Looking for software to make writing easier? You have a lot of apps to choose from. From distraction-free apps that take up your whole screen to feature-packed mainstays like Microsoft Word, we’ve put together a guide to help you choose the writing software that’s right for you.
Photo by Yaviki
There was a time not that long ago where your choices for writing apps boiled down to plain text or Microsoft Word. Things have changed a lot over the years. Nowadays, you have almost too many options.
With that in mind, we’ve tested out a stack of writing software to pick our favourites, based on what your needs are. We’re leaving out notes apps here, so favourites like Evernote and Simplenote won’t make an appearance. Instead, we’re concentrating on tools for long-form writing.
For The Most Options And Compatibility: Microsoft Word
Microsoft Word dominates the word-processing space. Whether you’re writing a novel, putting together some short stories, or just drafting up a memo for the office, Microsoft Word is the most powerful tool around.
Since Microsoft Word is the industry standard, it’s good to get your bearings with it. Word is the most popular because it has the most features. With Word, you can do just about anything you could imagine with your text. It features all types of formatting options, customisable toolbars, application-specific keyboard shortcuts, draft versions and collaboration features. It’s the kitchen sink of word processors, and if that’s what you need, Word’s you best option. That said, LibreOffice’s Writer is pretty good these days if you prefer free software.
For Novelists Who Hate Microsoft Word: Scrivener/Ulysses III
Microsoft Word might be the default app for writing a novel, but it’s not necessarily the best. If you’re looking for something created with long-form writing in mind, both Scrivener and Ulysses III are excellent choices.
Scrivener ($US45) is a Windows and Mac app that gives you a single place to dump all your ideas and writing. It includes tools to keep notes, collect research, outline, and organise your writing. With all that, you can navigate to different sections of your text, jump around to different parts of research, and find whatever you’re looking for with powerful search options. Basically, Scrivener is like Evernote for long-form writing, and if you’re looking for a way to organise and write in the same place, it’s an excellent option. Scrivener also integrated with Simplenote if you want to take your writing on the go.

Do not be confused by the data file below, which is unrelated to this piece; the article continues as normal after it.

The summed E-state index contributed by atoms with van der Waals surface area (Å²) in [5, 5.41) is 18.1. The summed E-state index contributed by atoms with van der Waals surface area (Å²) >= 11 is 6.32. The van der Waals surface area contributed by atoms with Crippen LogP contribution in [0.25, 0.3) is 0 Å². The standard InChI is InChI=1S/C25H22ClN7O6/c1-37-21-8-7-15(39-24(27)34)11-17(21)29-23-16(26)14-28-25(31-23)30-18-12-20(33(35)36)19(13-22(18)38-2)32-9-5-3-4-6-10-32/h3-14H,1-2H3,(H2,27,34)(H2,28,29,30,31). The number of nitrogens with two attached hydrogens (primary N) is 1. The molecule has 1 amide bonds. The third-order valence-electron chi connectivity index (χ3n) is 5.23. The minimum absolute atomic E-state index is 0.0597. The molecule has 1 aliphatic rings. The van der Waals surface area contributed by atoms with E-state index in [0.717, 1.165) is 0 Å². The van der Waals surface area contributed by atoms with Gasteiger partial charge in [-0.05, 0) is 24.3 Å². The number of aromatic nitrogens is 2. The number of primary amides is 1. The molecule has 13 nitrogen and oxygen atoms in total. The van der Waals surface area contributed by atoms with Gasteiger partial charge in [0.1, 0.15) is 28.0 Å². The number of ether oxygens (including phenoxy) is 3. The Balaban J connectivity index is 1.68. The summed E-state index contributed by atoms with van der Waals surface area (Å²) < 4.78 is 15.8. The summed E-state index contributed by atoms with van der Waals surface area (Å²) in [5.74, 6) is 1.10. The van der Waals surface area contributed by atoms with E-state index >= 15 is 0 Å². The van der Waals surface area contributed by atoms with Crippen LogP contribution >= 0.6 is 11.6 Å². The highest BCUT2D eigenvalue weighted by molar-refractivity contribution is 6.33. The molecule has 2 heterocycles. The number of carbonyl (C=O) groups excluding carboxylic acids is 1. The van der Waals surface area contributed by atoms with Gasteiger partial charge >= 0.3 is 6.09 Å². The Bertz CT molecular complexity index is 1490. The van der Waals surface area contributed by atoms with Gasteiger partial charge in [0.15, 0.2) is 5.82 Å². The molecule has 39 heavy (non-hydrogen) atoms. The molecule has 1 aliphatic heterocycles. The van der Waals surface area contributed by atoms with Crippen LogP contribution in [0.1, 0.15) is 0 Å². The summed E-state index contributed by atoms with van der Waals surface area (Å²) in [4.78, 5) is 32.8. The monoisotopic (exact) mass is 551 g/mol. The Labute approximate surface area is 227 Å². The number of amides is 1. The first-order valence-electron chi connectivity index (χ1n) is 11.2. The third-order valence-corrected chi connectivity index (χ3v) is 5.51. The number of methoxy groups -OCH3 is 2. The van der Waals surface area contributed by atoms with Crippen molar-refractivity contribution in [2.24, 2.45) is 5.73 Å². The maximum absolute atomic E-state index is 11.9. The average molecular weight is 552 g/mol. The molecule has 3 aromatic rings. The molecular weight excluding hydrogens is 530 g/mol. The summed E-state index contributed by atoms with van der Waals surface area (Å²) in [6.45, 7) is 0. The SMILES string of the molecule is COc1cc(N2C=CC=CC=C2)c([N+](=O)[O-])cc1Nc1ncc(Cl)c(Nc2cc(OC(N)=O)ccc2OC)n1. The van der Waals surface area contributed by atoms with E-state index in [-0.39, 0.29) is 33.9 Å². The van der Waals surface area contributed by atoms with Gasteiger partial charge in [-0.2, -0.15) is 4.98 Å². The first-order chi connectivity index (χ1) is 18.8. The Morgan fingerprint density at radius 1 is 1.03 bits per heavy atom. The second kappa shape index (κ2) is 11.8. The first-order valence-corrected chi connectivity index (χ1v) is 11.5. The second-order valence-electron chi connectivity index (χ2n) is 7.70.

Ulysses III ($56.99) for Mac takes a similar approach to Scrivener, but simplifies things a little bit. It uses plain text or Markdown for writing, but also includes statistics, notes, exporting and organisation. The Markdown support means you can use it for regular old blogging just as easily as for novel writing. Ulysses III fits somewhere between a minimalist writing tool and Scrivener. It’s feature-packed, but offers a lot of options for hiding those features away too. If you want to take your writing on the road, Ulysses III integrates with Daedalus Touch on iOS.
Both Ulysses and Scrivener have demo versions, so check them out and see which works best for you.
For Distraction-Free Writing: FocusWriter
There’s no shortage of distraction-free writing tools out there, and most of them are pretty similar. After all, the main goal of a distraction-free writing app is provide a blank canvas to write on in a nice, full-screen view — and nothing else. That said, we like FocusWriter because it’s free, works across Windows, Mac and Linux, and includes a few optional features if you’re looking for something more than a blank page.
With FocusWriter you can write text on a page and save it as a TXT file. On top of that, FocusWriter also includes timers, alarms, goal setting, themes, typewriter sound effects, statistics and spell checking. Still, its main goal is to keep things simple and FocusWriter accomplishes that goal. If you’re looking for just a place to write, regardless of what operating system you’re on, FocusWriter is an excellent choice
For Screenplays: Final Draft/Fade In/Trelby
Final Draft is the industry standard for writing screenplays on both Windows and Mac. At $US250, it’s a pricey package, but it has everything you’ll need. It includes a massive notes section for keeping track of characters, an index card system for summaries, a special scene view so you can see a script at a glance, and more. It also has templates for different screenplay types, a formatting assistant that helps you get used to screenwriting formats, and a revisions system for when you’re ready to go to production. $US250 is a lot of money, but Final Draft has a trial version to check out to make sure it will work for you.
That said, you don’t have to use Final Draft if you don’t want to. Fade In is cross-platform (Windows, Mac and Linux) script writing software with features that rival Final Draft for just $US50. Like Final Draft, it comes with organisation tools, revision tools, autocomplete tools, and a variety of formatting options. Fade In doesn’t have all the extra bells and whistles that Final Draft does, but if writing is all you care about, Fade In has what you need.